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Concern for workers' wellbeing after construction group's collapse

Concern for workers' wellbeing after construction group's collapse

Tuesday 04 April 2023

Concern for workers' wellbeing after construction group's collapse

Tuesday 04 April 2023

The construction industry’s trade body is concerned about the mental wellbeing of members who may be put under severe pressure caused by the collapse of Camerons and its parent company, the Garenne Group.

The Jersey Construction Council said it would be holding a ‘drop-in support day’, where representatives of different organisations, including the Government, charities and the private sector, will be available to talk with affected individuals.

It added that it will issue a ‘guidance document’ that will provide advice and support on where to go if organisations or staff require help. It said it would include support for both operational matters as well as those relating to emotional wellbeing of employees. 

Commenting on the initiative, Interim Chair Simon Matthews said “The JeCC is the voice of the Jersey construction industry.

"As such, we are concerned that a series of unexpected events, including the outfall from both the Camerons and Garenne decisions, may be stretching several organisations that work in the industry now and in the future.

He added: “It is vital that organisations in Jersey’s construction industry share and talk openly with the relevant persons about their worries and anxieties as early as possible. 

“By making available and sign-posting the support that is available to them, they will be able to work with dedicated people to manage and resolve these issues, with the key aim of supporting companies through challenging time.”

Cyril Le Marquand Court Andium.jpg

Pictured: Camerons was working on the Andium Homes' development Cyril Le Marquand Court when it collapsed.

Construction firm Camerons ceased trading on Tuesday 28 February.

In early March, Julian Winser, who is Chair of the Guernsey Financial Services Commission, stepped down as Chair of the Garenne Group, Camerons' parent company.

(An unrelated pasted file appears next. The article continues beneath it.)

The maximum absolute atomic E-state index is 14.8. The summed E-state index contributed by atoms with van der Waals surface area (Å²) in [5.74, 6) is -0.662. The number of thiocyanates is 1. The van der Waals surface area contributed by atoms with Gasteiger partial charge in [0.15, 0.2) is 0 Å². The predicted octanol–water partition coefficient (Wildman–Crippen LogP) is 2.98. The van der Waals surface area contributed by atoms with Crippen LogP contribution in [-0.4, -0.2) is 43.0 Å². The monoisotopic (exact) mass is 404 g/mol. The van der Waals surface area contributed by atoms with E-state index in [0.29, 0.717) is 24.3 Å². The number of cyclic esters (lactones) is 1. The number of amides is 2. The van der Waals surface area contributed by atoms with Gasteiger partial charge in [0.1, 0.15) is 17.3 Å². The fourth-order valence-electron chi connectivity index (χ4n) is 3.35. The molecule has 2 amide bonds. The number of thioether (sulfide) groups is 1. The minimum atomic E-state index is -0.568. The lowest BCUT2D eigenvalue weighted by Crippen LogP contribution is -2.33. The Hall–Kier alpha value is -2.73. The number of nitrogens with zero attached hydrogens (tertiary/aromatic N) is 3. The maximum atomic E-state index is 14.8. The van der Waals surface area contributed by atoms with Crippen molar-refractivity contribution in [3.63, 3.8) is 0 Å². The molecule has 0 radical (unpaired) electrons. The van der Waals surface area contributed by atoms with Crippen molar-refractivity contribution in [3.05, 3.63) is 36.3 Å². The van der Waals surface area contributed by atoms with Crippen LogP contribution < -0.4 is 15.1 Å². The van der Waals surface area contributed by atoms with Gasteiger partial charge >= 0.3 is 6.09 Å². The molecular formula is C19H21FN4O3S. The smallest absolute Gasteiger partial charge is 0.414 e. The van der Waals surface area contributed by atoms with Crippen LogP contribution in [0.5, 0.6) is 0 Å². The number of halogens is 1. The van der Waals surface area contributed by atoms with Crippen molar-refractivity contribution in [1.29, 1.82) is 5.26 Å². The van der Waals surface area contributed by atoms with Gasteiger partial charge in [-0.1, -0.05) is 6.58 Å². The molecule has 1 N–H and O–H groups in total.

On Friday, it was announced that Garenne Construction Group was also going into administration.

Accounts shared with firms owed money by Camerons show that it is unlikely that any will get paid – despite the contractor having £5.7m on its books.

Collapsing suddenly, it cited spiralling material and labour costs, strains in the supply chain and problematic contracts, as well as the impact of the pandemic and Brexit.

45 employees were immediately made redundant.

At a creditors’ meeting held on 13 March, Camerons’ directors handed out a ‘statement of affairs’ which showed that the firm has £7,635m of liabilities but only £163,000 available to pay secured creditors, which include staff, Social Security and the Tax Office, and no money to pay unsecured creditors, such as sub-contractors.

It also was owed £2.25m from its parent Garenne Group but that company itself went into liquidation on Friday. 

Sub-contractors working for Camerons are owed £1.4m in wages and £1.7m in money retained by Camerons pending job completion. 

Camerons also had a £2.5m overdraft with the bank, and another £1.7m of ‘accruals’ – which is money owed from in one accounting period but is due in another.

In total, when it comes to overall proceeds that the directors estimate they can realise versus the money owed to creditors, there is a £7,635m deficit.

On Friday, Garenne Construction Group collapsed

A statement from the joint liquidators, issued that evening, said: “Following the liquidation of Camerons Ltd (a subsidiary entity), a number of significant cross guarantee claims have crystallised due to strained trading conditions across the wider GCGL group, which, given the quantum of the claims, has rendered GCGL insolvent.

“The directors determined that GCGL was unable to continue to trade given its financial position.

“Thereafter, shareholder resolutions were passed by GCGL’s shareholder to place the company into voluntary winding up and to appoint the joint liquidators to realise GCGL’s assets (comprising shares in its subsidiaries) and attend to the winding up in an orderly manner.”


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